Transport Accident Commission survey results show high numbers of speeding, drink driving

High number of drivers are regularly speeding, using their mobile phones while driving, and driving under the influence of drugs and alcohol, according to a statewide survey by the Transport Accident Commission.

Thirty-five percent of drivers TAC polled believed they should be able to travel up to 105 kilometres per hour in a 100 kilometre zone.

Highway Patrol manager for the Western Region Ian Brooks sees firsthand the effect of these decisions.

Senior Sergeant Brooks said he regularly sees drivers speeding, all over his region.

He said he finds it difficult to understand why drivers make the same foolish decisions, with the same consequences.

For him the message is simple, it’s just not getting through.

“If you’re not travelling so fast when you hit something, you’re less likely to be seriously injured or killed,” Sergeant Brooks said.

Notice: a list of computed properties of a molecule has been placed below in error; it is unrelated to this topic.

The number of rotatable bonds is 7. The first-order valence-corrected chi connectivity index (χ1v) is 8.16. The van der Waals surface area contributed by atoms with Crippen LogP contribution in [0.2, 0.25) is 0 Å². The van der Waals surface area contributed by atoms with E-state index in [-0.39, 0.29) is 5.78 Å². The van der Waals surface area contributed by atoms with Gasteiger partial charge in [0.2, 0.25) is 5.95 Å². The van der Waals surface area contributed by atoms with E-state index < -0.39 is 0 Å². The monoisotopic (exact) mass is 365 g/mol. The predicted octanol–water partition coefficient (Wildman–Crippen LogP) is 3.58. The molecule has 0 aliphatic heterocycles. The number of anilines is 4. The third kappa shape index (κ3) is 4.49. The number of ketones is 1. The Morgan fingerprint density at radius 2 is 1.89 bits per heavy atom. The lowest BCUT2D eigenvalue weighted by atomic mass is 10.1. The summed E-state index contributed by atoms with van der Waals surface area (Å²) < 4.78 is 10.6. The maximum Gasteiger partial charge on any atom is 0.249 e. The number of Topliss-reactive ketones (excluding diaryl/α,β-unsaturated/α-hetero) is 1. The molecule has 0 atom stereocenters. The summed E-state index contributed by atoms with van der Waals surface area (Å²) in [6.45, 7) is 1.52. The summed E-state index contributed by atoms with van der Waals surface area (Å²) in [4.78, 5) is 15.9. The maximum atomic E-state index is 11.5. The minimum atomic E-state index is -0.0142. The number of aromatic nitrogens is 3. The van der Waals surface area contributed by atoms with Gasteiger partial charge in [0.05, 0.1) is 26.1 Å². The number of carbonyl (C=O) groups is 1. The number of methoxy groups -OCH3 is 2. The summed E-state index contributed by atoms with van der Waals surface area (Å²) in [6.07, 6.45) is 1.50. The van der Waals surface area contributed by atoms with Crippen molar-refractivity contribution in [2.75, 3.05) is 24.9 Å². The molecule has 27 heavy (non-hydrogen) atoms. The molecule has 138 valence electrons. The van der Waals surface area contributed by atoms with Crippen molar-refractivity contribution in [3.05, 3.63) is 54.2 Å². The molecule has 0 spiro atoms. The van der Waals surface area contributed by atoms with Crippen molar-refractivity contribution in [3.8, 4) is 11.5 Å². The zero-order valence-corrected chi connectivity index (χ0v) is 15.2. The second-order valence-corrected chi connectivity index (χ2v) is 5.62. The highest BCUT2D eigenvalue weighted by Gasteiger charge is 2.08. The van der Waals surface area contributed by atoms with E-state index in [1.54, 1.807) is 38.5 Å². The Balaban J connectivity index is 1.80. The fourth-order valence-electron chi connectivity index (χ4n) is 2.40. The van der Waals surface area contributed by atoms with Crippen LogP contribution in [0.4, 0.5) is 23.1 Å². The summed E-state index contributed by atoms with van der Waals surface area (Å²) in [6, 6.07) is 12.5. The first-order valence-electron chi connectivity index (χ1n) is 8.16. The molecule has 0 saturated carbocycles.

“I don’t understand why people would think it is OK to travel in excess of the speed limit, when you’re actually putting yourself, or someone else at a higher risk of death or serious injury.”

The TAC figures come as three young men from the Bendigo area are  in Melbourne hospitals in critical and serious conditions, after crashes in the past 10 days.

At least two more have been injured in crashes in the same period.

TAC figures show drivers are not just speeding.

Thirty-three percent of drivers TAC polled had used their mobile phone illegally while driving in the preceding three months.

Six percent had driven when they knew or thought they were over the legal blood alcohol limit.

Of the nine percent who reported taking recreational drugs, 18 percent said they had driven or ridden a motorbike soon after, equating to two percent of all motorists.

The community should be “rightly outraged” by the results of TAC’s survey, Inspector Brooks said.

“It beggars belief that people would deliberately put themselves at risk of getting hurt,” he said.

”I fail to understand why people would think it’s OK to engage in risk taking behaviour that may kill someone else, or kill themselves, or one of themselves.”

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